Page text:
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Improvement Of Non-Traditional And Adult Student Teaching Processes

By having a clear understanding of who the non-traditional student is, and what their particular needs and wants are, institutions can begin to provide truly top-rate adult higher education. Photo by Ivy Dawned.

With an increase of non-traditional* and adult students** in the education system, beyond streamlined administrative and support services, how teaching is conducted is of primary importance for improved student, course and programmatic outcomes.

Malcolm Knowles clarified important distinctions between Pedagogy and Andragogy, pioneering the principles of adult education. These principles are at odds with an education system based on pedagogical methods that herald from monastic times, and remain the primary form of teaching.

Looking deeper, Knowles identified that adult students need a different learning process, which requires a different classroom culture from the one meted out to our youth. Adult students are independent, self-directed learners; responsible for their own learning versus youth learners who are dependent on the teacher for all learning and for evaluating whether learning has taken place.

Adults have accumulated life experiences that become a rich resource for learning, and add to the diversity of student groups and to individual self-identity. Youth do not have experience and thus depend on the experiences of their teacher for learning.

Adults are goal-oriented, want to attain, and appreciate organized, outcome-focused education. Youth are obligatory students in an authoritarian system with no influence over what is taught, how it is taught, who teaches it, or improvement.

Adult students are also relevancy-oriented, seeking to acquire knowledge relevant to their life or work, and therefore have the ability to assess gaps between where they are and where they want to be. Youth are expected to succeed in subject-based courses, and apply this information to some nebulously important, extrinsically defined, future application.

These distinctions framework effective teaching of non-traditional and adult learners is really about an environment of “pull” rather than “push”, about providing a humanistic approach to learning through empowerment and drawing learners out of unproductive comfort zones. Here, educators are facilitators, assisting learners in their quest to acquire useful knowledge, skill, and understanding. This means that teachers must be organized, skilled in leading participatory, respectful, learning environments, and adept at drawing out learners experiences as “scaffolding” to help individuals take on new concepts as a foundation for effective application in the real world.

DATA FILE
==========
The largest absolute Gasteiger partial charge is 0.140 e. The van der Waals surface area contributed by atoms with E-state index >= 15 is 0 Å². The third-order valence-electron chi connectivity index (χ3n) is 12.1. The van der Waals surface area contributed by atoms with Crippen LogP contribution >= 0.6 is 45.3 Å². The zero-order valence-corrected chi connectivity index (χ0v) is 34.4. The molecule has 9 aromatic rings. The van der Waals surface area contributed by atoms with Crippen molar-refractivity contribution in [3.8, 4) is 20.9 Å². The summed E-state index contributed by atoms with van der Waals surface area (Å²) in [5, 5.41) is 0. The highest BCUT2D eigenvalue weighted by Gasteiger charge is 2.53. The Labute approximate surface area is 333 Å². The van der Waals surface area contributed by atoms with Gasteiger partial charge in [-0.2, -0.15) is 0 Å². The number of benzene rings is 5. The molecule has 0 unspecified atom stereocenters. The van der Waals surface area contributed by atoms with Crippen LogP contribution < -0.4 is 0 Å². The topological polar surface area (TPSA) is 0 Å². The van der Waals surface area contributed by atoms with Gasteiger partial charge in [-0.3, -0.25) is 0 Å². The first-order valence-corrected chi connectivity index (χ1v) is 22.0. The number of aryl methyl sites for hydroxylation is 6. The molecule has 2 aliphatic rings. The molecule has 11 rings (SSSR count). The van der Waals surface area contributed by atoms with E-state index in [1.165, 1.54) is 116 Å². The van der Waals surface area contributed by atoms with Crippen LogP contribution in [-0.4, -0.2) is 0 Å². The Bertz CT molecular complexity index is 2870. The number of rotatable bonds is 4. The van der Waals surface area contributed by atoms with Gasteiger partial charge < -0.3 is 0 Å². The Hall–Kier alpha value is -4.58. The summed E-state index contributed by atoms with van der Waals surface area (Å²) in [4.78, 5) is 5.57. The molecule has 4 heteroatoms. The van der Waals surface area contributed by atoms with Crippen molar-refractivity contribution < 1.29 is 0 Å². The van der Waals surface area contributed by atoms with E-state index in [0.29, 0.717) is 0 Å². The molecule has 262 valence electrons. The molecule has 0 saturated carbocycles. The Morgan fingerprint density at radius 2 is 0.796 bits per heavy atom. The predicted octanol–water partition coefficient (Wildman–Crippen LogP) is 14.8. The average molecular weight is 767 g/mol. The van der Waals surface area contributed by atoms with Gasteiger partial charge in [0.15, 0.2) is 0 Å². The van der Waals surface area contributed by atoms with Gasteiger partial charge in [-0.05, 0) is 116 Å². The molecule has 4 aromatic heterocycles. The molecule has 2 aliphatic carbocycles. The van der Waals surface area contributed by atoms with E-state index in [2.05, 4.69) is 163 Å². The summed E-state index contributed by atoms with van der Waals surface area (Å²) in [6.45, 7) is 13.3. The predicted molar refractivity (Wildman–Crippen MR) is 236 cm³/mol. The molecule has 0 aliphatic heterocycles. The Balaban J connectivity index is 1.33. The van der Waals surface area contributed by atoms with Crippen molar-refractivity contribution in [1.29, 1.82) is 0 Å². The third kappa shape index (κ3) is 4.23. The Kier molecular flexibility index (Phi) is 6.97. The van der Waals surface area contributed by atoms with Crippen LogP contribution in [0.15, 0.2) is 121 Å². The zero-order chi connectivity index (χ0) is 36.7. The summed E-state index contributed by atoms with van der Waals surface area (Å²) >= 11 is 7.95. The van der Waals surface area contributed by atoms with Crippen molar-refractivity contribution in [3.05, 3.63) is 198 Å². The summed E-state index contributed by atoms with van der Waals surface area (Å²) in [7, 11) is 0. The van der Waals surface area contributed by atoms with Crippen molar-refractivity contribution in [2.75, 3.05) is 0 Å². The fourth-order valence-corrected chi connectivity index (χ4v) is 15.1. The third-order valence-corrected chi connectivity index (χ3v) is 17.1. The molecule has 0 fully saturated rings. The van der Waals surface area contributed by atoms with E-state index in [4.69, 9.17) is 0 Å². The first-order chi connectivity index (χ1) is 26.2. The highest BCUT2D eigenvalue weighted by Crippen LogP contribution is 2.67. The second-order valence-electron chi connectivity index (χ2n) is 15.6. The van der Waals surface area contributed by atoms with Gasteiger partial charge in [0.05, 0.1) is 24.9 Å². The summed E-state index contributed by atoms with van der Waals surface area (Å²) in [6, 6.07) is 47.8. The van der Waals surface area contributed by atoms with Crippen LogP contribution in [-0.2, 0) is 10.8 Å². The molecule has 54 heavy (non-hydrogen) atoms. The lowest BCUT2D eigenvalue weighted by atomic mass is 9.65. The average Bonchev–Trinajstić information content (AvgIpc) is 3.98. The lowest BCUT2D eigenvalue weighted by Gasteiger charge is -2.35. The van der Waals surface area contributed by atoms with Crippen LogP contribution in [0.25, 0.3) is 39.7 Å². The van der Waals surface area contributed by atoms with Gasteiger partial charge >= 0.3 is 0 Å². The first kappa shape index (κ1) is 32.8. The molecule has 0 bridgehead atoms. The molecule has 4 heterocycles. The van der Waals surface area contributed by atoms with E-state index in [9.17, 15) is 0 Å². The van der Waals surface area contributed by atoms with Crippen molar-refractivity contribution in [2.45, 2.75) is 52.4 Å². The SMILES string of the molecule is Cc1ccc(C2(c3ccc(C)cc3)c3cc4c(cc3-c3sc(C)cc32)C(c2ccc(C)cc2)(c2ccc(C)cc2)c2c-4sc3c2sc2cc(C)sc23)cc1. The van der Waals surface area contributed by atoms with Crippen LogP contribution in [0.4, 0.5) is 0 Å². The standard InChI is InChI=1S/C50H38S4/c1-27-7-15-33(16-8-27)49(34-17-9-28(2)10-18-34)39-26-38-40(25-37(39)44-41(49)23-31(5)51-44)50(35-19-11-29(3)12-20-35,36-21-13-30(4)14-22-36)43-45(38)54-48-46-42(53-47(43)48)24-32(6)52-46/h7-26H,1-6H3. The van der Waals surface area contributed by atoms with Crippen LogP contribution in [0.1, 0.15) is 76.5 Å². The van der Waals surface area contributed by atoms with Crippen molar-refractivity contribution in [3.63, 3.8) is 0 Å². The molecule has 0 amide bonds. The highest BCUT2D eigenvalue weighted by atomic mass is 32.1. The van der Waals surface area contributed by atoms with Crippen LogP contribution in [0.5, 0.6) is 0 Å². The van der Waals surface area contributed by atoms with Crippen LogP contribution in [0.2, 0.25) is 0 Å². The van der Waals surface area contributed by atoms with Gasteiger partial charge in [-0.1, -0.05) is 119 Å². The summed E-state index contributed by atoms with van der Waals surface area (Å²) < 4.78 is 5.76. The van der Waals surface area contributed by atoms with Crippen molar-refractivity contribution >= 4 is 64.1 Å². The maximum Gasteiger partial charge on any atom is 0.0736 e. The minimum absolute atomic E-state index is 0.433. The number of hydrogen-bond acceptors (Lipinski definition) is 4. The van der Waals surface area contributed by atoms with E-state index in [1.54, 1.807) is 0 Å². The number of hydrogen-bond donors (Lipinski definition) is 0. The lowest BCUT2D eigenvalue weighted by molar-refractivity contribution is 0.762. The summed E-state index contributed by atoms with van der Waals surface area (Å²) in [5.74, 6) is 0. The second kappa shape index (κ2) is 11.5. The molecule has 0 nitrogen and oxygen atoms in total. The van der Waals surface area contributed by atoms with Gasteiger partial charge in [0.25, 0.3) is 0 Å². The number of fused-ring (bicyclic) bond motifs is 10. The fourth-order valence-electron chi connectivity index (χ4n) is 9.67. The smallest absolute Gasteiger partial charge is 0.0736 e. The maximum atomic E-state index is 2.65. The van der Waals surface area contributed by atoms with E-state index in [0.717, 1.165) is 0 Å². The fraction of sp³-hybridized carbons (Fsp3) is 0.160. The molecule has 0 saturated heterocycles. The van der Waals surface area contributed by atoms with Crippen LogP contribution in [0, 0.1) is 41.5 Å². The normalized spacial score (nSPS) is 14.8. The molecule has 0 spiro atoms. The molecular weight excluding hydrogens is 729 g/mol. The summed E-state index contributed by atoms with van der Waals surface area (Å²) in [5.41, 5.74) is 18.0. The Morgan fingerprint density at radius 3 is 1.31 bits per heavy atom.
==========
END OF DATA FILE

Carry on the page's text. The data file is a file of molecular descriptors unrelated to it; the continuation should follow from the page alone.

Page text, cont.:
This participatory learning environment is both a democratic lab and lecture hall, where learning is a shared responsibility, attitudes and opinions are honed, and questioning viewed as an opportunity to learn, just as Socrates taught us. It is a safe, collaborative microcosm of the real world, where adult learners prove they have mastered expected knowledge and skills, even as they gain a clearer picture of their role in achieving a better life.

This is not advocacy for the elimination of pedagogy, but a call to teach in alignment with learning outcomes, within an environment where student expectations are inculcated in the teaching process. Pedagogical methods are inclusive in a repertoire of appropriate teaching tools or methodologies requisite to successful student learning outcomes.

As an example, in the introductory phase of learning a new skill or topic, an “all eyes front” lecture approach can be very useful in establishing subject standards critical for successful learning outcomes. Yet during the lecture, breaks for discussion points, “pair-up’s” to report, and thus check, understanding, demonstrations to illustrate key points, are just some techniques to give students “skin in the game” responsibility, and improve learning retention. As the class progresses, transitioning into a participatory lab where students apply new knowledge and skill to solve real world scenario-based problems, with the teacher actively coaching to eliminate misconceptions and confirm knowledge standards and skill performance, boosts student confidence as they become self-reliant in their learning for career, or life, application.

An institution centered on providing a humanistic, useful, participatory, learning outcome focused education will better serve the needs of their non-traditional and adult student population. And as these students acquire knowledge and skill in their quest to improve their life, graduated summative outcomes serve as metrics for teaching, and organizational, effectiveness.



* Although no clear definition exists, common characteristics of non-traditional students are generally expected to be, an undergraduate student in a 2 or 4 year college, over 25 years of age, usually attending part-time, have family and financial obligations

** Definitions of adult student range widely, from a student who is beyond mandatory school age having legally left elementary or secondary school to students returning to college after years away, may already be in a successful career and have a degree.

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